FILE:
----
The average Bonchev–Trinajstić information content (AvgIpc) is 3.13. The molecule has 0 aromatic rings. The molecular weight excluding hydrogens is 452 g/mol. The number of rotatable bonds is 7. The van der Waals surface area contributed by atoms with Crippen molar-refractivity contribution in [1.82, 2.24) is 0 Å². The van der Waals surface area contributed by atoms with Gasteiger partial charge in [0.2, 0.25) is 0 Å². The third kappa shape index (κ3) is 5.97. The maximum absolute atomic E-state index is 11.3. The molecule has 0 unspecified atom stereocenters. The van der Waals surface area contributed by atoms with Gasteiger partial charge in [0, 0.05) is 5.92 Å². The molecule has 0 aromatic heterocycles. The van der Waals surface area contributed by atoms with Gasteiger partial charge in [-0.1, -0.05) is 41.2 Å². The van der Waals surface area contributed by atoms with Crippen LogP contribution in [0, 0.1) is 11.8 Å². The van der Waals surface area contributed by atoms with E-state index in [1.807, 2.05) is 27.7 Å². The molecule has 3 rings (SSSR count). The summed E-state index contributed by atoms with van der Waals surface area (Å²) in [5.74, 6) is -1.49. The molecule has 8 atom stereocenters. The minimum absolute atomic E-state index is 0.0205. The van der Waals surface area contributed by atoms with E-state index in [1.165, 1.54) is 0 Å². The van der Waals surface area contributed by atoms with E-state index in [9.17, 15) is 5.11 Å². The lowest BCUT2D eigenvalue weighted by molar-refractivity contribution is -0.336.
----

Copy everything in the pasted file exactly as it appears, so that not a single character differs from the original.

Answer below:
The average Bonchev–Trinajstić information content (AvgIpc) is 3.13. The molecule has 0 aromatic rings. The molecular weight excluding hydrogens is 452 g/mol. The number of rotatable bonds is 7. The van der Waals surface area contributed by atoms with Crippen molar-refractivity contribution in [1.82, 2.24) is 0 Å². The van der Waals surface area contributed by atoms with Gasteiger partial charge in [0.2, 0.25) is 0 Å². The third kappa shape index (κ3) is 5.97. The maximum absolute atomic E-state index is 11.3. The molecule has 0 unspecified atom stereocenters. The van der Waals surface area contributed by atoms with Gasteiger partial charge in [0, 0.05) is 5.92 Å². The molecule has 0 aromatic heterocycles. The van der Waals surface area contributed by atoms with Gasteiger partial charge in [-0.1, -0.05) is 41.2 Å². The van der Waals surface area contributed by atoms with Crippen LogP contribution in [0, 0.1) is 11.8 Å². The van der Waals surface area contributed by atoms with E-state index in [1.807, 2.05) is 27.7 Å². The molecule has 3 rings (SSSR count). The summed E-state index contributed by atoms with van der Waals surface area (Å²) in [5.74, 6) is -1.49. The molecule has 8 atom stereocenters. The minimum absolute atomic E-state index is 0.0205. The van der Waals surface area contributed by atoms with E-state index in [1.165, 1.54) is 0 Å². The van der Waals surface area contributed by atoms with E-state index in [9.17, 15) is 5.11 Å². The lowest BCUT2D eigenvalue weighted by molar-refractivity contribution is -0.336.